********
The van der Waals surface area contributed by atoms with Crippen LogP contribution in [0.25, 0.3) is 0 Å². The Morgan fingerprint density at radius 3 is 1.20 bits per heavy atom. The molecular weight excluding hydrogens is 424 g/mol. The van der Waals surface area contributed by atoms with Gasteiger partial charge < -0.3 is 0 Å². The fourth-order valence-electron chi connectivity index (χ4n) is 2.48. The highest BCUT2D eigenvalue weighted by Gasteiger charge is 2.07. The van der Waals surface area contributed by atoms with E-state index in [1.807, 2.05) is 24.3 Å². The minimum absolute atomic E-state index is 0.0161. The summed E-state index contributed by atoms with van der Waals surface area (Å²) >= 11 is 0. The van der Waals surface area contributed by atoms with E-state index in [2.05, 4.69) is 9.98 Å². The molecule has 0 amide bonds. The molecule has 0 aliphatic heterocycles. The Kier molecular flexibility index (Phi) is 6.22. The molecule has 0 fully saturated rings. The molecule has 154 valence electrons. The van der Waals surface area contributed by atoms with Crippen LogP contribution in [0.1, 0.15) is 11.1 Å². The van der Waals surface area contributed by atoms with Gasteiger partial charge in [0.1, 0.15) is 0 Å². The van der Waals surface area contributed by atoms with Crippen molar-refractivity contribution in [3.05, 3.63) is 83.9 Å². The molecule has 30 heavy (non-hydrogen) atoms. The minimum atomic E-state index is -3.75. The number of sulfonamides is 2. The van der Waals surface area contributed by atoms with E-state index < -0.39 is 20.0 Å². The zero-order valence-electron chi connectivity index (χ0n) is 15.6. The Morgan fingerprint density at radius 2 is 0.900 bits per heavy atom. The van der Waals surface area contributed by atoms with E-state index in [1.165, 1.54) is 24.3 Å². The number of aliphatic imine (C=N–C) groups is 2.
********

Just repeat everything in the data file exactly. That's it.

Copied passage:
The van der Waals surface area contributed by atoms with Crippen LogP contribution in [0.25, 0.3) is 0 Å². The Morgan fingerprint density at radius 3 is 1.20 bits per heavy atom. The molecular weight excluding hydrogens is 424 g/mol. The van der Waals surface area contributed by atoms with Gasteiger partial charge < -0.3 is 0 Å². The fourth-order valence-electron chi connectivity index (χ4n) is 2.48. The highest BCUT2D eigenvalue weighted by Gasteiger charge is 2.07. The van der Waals surface area contributed by atoms with E-state index in [1.807, 2.05) is 24.3 Å². The minimum absolute atomic E-state index is 0.0161. The summed E-state index contributed by atoms with van der Waals surface area (Å²) >= 11 is 0. The van der Waals surface area contributed by atoms with E-state index in [2.05, 4.69) is 9.98 Å². The molecule has 0 amide bonds. The molecule has 0 aliphatic heterocycles. The Kier molecular flexibility index (Phi) is 6.22. The molecule has 0 fully saturated rings. The molecule has 154 valence electrons. The van der Waals surface area contributed by atoms with Crippen LogP contribution in [0.1, 0.15) is 11.1 Å². The van der Waals surface area contributed by atoms with Gasteiger partial charge in [0.1, 0.15) is 0 Å². The van der Waals surface area contributed by atoms with Crippen molar-refractivity contribution in [3.05, 3.63) is 83.9 Å². The molecule has 30 heavy (non-hydrogen) atoms. The minimum atomic E-state index is -3.75. The number of sulfonamides is 2. The van der Waals surface area contributed by atoms with E-state index < -0.39 is 20.0 Å². The zero-order valence-electron chi connectivity index (χ0n) is 15.6. The Morgan fingerprint density at radius 2 is 0.900 bits per heavy atom. The van der Waals surface area contributed by atoms with E-state index in [1.165, 1.54) is 24.3 Å². The number of aliphatic imine (C=N–C) groups is 2.